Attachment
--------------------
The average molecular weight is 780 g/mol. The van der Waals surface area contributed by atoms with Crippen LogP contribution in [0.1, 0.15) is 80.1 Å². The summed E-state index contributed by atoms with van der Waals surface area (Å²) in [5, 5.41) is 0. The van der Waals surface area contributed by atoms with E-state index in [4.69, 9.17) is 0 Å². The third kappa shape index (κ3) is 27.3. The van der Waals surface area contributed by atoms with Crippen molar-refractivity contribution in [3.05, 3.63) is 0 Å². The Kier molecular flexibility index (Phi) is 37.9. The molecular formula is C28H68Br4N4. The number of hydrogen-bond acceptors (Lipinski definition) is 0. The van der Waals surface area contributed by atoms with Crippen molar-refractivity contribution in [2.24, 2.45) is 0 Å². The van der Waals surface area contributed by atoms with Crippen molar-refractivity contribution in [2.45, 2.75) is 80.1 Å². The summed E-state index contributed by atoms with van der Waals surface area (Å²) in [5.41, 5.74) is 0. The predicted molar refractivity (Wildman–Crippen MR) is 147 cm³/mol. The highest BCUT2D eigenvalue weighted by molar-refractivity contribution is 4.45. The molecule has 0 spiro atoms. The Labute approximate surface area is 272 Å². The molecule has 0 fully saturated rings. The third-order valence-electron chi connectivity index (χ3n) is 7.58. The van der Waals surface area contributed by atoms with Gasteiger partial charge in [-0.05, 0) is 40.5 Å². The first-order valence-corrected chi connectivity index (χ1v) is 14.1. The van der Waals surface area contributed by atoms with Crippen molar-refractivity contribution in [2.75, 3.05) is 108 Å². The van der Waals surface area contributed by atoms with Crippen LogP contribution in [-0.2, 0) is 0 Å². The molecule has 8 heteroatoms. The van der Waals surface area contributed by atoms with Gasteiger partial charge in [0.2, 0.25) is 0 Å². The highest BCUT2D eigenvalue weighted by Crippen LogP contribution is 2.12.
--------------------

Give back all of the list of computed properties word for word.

The average molecular weight is 780 g/mol. The van der Waals surface area contributed by atoms with Crippen LogP contribution in [0.1, 0.15) is 80.1 Å². The summed E-state index contributed by atoms with van der Waals surface area (Å²) in [5, 5.41) is 0. The van der Waals surface area contributed by atoms with E-state index in [4.69, 9.17) is 0 Å². The third kappa shape index (κ3) is 27.3. The van der Waals surface area contributed by atoms with Crippen molar-refractivity contribution in [3.05, 3.63) is 0 Å². The Kier molecular flexibility index (Phi) is 37.9. The molecular formula is C28H68Br4N4. The number of hydrogen-bond acceptors (Lipinski definition) is 0. The van der Waals surface area contributed by atoms with Crippen molar-refractivity contribution in [2.24, 2.45) is 0 Å². The van der Waals surface area contributed by atoms with Crippen molar-refractivity contribution in [2.45, 2.75) is 80.1 Å². The summed E-state index contributed by atoms with van der Waals surface area (Å²) in [5.41, 5.74) is 0. The predicted molar refractivity (Wildman–Crippen MR) is 147 cm³/mol. The highest BCUT2D eigenvalue weighted by molar-refractivity contribution is 4.45. The molecule has 0 spiro atoms. The Labute approximate surface area is 272 Å². The molecule has 0 fully saturated rings. The third-order valence-electron chi connectivity index (χ3n) is 7.58. The van der Waals surface area contributed by atoms with Gasteiger partial charge in [-0.05, 0) is 40.5 Å². The first-order valence-corrected chi connectivity index (χ1v) is 14.1. The van der Waals surface area contributed by atoms with Crippen molar-refractivity contribution in [2.75, 3.05) is 108 Å². The van der Waals surface area contributed by atoms with Crippen LogP contribution in [-0.2, 0) is 0 Å². The molecule has 8 heteroatoms. The van der Waals surface area contributed by atoms with Gasteiger partial charge in [0.2, 0.25) is 0 Å². The highest BCUT2D eigenvalue weighted by Crippen LogP contribution is 2.12.